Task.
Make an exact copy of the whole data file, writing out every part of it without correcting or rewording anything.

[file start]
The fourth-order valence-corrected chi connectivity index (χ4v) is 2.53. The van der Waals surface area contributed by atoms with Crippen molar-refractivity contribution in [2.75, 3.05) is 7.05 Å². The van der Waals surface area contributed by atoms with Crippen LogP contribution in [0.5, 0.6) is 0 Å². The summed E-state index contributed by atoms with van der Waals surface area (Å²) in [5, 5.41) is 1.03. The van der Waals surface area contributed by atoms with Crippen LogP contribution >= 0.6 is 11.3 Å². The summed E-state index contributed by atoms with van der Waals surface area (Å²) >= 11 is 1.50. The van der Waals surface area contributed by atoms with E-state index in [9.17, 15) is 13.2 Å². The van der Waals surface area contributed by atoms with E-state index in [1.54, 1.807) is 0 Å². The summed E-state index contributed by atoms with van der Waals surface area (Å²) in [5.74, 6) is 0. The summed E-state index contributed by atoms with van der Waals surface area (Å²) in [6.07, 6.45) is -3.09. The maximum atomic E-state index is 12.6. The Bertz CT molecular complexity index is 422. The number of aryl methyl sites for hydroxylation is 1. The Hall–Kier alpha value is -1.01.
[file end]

The fourth-order valence-corrected chi connectivity index (χ4v) is 2.53. The van der Waals surface area contributed by atoms with Crippen molar-refractivity contribution in [2.75, 3.05) is 7.05 Å². The van der Waals surface area contributed by atoms with Crippen LogP contribution in [0.5, 0.6) is 0 Å². The summed E-state index contributed by atoms with van der Waals surface area (Å²) in [5, 5.41) is 1.03. The van der Waals surface area contributed by atoms with Crippen LogP contribution >= 0.6 is 11.3 Å². The summed E-state index contributed by atoms with van der Waals surface area (Å²) >= 11 is 1.50. The van der Waals surface area contributed by atoms with E-state index in [9.17, 15) is 13.2 Å². The van der Waals surface area contributed by atoms with E-state index in [1.54, 1.807) is 0 Å². The summed E-state index contributed by atoms with van der Waals surface area (Å²) in [5.74, 6) is 0. The summed E-state index contributed by atoms with van der Waals surface area (Å²) in [6.07, 6.45) is -3.09. The maximum atomic E-state index is 12.6. The Bertz CT molecular complexity index is 422. The number of aryl methyl sites for hydroxylation is 1. The Hall–Kier alpha value is -1.01.